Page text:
Dr. Emeran Mayer, a professor of medicine and psychiatry at the University of California, Los Angeles believes that the microflora inhabiting a child’s gut actually influences the developing structures in his brain as the child grows up and that those brain structures can then influence that child’s feelings, thoughts emotions and mental health throughout his later life.?  Dr. Mayer has taken MRI scans of the brains of thousands of volunteers while collecting samples of their gut bacteria.?  He has? found? that the connections formed between the regions in a person’s brain differ depending on what type of bacteria predominate in each individual’s gut. ? It seems incredible that our gut bugs can affect our physical brain in such a profound way.?  A conclusion that can be drawn from this research is that colonization by certain kinds of bacteria may lead to particular brain structures or wiring that makes someone more susceptible to anxiety that might exist in another person whose gut was colonized by different bacteria.’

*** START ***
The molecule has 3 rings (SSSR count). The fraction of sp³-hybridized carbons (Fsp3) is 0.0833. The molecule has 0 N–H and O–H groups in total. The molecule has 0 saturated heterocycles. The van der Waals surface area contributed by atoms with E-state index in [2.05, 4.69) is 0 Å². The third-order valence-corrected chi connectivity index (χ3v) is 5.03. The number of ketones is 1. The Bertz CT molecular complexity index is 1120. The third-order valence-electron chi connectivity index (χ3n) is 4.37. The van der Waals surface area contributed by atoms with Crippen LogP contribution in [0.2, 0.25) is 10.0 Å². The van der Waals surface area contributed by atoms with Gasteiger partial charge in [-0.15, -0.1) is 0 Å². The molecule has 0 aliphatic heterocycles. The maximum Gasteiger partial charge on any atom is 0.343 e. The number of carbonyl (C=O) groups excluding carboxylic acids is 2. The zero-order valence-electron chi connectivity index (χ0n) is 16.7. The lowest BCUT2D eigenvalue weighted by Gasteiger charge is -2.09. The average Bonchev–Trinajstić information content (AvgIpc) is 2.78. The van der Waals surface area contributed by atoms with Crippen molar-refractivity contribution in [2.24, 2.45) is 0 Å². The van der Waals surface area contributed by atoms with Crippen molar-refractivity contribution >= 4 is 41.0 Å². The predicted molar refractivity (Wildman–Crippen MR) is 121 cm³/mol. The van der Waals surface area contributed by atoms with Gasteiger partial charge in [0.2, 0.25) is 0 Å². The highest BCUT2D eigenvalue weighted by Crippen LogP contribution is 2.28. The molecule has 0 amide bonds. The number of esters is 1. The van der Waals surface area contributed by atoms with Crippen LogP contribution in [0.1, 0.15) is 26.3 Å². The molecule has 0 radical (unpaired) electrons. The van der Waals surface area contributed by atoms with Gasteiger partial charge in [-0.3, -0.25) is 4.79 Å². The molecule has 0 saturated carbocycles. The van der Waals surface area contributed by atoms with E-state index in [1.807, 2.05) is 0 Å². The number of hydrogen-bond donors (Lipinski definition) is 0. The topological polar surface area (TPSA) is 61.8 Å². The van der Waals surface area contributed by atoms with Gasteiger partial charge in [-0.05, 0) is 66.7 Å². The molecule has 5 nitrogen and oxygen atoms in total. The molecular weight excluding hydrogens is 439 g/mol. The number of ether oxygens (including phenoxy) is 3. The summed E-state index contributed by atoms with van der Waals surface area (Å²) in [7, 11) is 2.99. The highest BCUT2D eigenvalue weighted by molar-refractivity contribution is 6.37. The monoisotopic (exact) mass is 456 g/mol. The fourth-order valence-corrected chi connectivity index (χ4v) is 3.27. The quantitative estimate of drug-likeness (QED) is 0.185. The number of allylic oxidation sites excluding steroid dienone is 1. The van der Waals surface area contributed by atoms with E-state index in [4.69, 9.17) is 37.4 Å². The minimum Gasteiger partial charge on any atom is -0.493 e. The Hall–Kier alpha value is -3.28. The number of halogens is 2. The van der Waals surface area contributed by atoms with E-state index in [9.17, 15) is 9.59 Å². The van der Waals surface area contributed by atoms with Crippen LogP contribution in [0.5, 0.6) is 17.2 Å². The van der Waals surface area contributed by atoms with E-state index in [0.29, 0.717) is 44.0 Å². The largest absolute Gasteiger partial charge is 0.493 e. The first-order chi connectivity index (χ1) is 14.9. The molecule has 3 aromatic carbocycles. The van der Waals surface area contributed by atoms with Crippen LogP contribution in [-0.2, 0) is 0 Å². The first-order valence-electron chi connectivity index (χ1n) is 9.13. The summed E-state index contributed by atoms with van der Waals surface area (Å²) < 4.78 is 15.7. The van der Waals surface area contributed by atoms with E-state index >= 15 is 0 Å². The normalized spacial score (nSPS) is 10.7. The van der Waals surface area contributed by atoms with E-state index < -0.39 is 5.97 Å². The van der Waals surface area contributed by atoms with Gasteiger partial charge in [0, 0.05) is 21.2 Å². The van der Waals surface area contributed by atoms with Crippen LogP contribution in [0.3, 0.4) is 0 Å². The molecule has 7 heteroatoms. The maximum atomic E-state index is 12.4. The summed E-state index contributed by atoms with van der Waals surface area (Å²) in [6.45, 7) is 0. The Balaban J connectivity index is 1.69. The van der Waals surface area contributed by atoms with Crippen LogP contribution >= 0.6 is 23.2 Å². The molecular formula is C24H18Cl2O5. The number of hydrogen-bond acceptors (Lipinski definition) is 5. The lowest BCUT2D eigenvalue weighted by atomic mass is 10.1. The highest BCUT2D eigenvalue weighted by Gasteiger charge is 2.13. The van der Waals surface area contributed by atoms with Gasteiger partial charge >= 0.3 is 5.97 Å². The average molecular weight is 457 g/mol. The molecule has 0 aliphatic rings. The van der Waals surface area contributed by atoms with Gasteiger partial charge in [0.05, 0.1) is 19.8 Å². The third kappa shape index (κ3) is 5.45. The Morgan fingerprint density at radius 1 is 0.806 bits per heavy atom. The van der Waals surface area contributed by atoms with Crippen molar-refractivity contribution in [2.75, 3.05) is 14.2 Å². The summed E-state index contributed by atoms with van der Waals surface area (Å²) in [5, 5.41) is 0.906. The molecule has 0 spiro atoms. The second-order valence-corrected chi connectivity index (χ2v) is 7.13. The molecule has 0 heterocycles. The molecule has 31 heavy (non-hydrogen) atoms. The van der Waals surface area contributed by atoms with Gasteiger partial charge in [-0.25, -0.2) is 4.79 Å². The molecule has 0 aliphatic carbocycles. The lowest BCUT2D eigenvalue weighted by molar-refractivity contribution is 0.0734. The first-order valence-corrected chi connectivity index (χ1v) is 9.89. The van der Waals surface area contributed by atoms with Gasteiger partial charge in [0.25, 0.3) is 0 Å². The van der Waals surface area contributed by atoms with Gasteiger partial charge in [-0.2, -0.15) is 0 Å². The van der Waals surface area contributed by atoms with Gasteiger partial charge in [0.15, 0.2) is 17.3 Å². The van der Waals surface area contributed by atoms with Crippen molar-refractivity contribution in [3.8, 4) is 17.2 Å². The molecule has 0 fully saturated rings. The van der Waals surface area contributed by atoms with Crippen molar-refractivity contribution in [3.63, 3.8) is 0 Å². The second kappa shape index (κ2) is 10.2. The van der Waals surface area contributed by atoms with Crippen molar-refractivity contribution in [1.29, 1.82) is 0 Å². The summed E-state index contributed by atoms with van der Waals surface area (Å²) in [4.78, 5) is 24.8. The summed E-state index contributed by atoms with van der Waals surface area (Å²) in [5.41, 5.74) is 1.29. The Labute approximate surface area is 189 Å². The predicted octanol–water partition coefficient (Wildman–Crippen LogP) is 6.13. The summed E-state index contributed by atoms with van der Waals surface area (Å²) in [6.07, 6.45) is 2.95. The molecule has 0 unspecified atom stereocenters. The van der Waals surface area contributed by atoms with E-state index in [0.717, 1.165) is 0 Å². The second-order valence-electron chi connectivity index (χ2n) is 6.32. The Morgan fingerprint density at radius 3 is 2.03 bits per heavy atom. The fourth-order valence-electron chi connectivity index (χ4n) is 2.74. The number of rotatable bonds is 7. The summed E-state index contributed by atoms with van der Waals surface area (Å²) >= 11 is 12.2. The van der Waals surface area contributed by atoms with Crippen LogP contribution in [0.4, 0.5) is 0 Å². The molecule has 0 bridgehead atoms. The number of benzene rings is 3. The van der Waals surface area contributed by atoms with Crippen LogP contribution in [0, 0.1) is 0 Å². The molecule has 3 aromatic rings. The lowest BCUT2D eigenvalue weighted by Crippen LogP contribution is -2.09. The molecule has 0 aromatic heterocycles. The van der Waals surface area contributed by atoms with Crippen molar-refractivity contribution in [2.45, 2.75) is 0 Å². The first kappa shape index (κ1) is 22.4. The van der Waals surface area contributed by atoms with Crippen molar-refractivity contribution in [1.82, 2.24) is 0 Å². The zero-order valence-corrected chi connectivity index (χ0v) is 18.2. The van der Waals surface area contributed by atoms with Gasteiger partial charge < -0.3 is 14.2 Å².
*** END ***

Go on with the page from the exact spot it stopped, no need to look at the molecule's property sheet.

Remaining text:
Why Anti-depressants won’t cure Mental Illness:

It is becoming evidently clear that in most cases, Selective Serotonin Reuptake Inhibitors – SSRIs – or Anti-depressants, are never going to be an effective cure; simply pumping chemical happiness into the brain is not necessarily combatting the root cause of our mental illness.

It appears, from my own experience, medical health professionals rarely establish the actual root cause of the mental illness and instead, heavily rely on therapists, psychiatrists and medications, to keep people functioning.

Meditation and mindfulness are certainly not going to work alone either, however, this practice will do more good for our overall well-being than SSRIs ever could, enabling us to gain control over our thought process and emotional reactions.

Our bodies, such as everything in life, have a particular balance in order to work effectively, so I am presuming that the key is finding out what balance our own bodies need in order to function, normally.

Sending you all love and light.